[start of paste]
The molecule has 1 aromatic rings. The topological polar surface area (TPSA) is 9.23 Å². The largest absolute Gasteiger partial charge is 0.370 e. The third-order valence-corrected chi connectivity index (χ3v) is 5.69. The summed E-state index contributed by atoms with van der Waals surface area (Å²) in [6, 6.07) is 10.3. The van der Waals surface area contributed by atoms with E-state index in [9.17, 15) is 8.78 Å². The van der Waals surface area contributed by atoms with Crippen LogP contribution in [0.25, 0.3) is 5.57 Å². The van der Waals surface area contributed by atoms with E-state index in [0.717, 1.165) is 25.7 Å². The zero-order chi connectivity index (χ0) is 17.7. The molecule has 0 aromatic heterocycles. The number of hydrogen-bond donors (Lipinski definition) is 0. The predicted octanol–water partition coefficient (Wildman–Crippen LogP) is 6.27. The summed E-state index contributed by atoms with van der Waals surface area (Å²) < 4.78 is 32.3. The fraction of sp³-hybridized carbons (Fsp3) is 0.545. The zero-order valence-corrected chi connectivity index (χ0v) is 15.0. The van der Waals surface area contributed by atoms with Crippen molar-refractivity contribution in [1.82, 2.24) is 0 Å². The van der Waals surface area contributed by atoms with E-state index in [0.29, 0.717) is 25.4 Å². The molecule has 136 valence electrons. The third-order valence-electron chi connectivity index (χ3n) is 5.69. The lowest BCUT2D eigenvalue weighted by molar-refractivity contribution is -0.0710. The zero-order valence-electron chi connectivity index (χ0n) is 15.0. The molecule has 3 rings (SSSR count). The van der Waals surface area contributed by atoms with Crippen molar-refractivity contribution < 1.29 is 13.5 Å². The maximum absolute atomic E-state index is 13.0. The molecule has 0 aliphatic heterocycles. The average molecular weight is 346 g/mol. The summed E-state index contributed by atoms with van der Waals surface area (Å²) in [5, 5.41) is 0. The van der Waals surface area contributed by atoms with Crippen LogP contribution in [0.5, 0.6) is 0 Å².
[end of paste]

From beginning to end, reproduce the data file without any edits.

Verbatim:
The molecule has 1 aromatic rings. The topological polar surface area (TPSA) is 9.23 Å². The largest absolute Gasteiger partial charge is 0.370 e. The third-order valence-corrected chi connectivity index (χ3v) is 5.69. The summed E-state index contributed by atoms with van der Waals surface area (Å²) in [6, 6.07) is 10.3. The van der Waals surface area contributed by atoms with E-state index in [9.17, 15) is 8.78 Å². The van der Waals surface area contributed by atoms with Crippen LogP contribution in [0.25, 0.3) is 5.57 Å². The van der Waals surface area contributed by atoms with E-state index in [0.717, 1.165) is 25.7 Å². The zero-order chi connectivity index (χ0) is 17.7. The molecule has 0 aromatic heterocycles. The number of hydrogen-bond donors (Lipinski definition) is 0. The predicted octanol–water partition coefficient (Wildman–Crippen LogP) is 6.27. The summed E-state index contributed by atoms with van der Waals surface area (Å²) < 4.78 is 32.3. The fraction of sp³-hybridized carbons (Fsp3) is 0.545. The zero-order valence-corrected chi connectivity index (χ0v) is 15.0. The van der Waals surface area contributed by atoms with Crippen molar-refractivity contribution in [1.82, 2.24) is 0 Å². The van der Waals surface area contributed by atoms with E-state index in [0.29, 0.717) is 25.4 Å². The molecule has 136 valence electrons. The third-order valence-electron chi connectivity index (χ3n) is 5.69. The lowest BCUT2D eigenvalue weighted by molar-refractivity contribution is -0.0710. The zero-order valence-electron chi connectivity index (χ0n) is 15.0. The molecule has 3 rings (SSSR count). The van der Waals surface area contributed by atoms with Crippen molar-refractivity contribution < 1.29 is 13.5 Å². The maximum absolute atomic E-state index is 13.0. The molecule has 0 aliphatic heterocycles. The average molecular weight is 346 g/mol. The summed E-state index contributed by atoms with van der Waals surface area (Å²) in [5, 5.41) is 0. The van der Waals surface area contributed by atoms with Crippen LogP contribution in [0.5, 0.6) is 0 Å².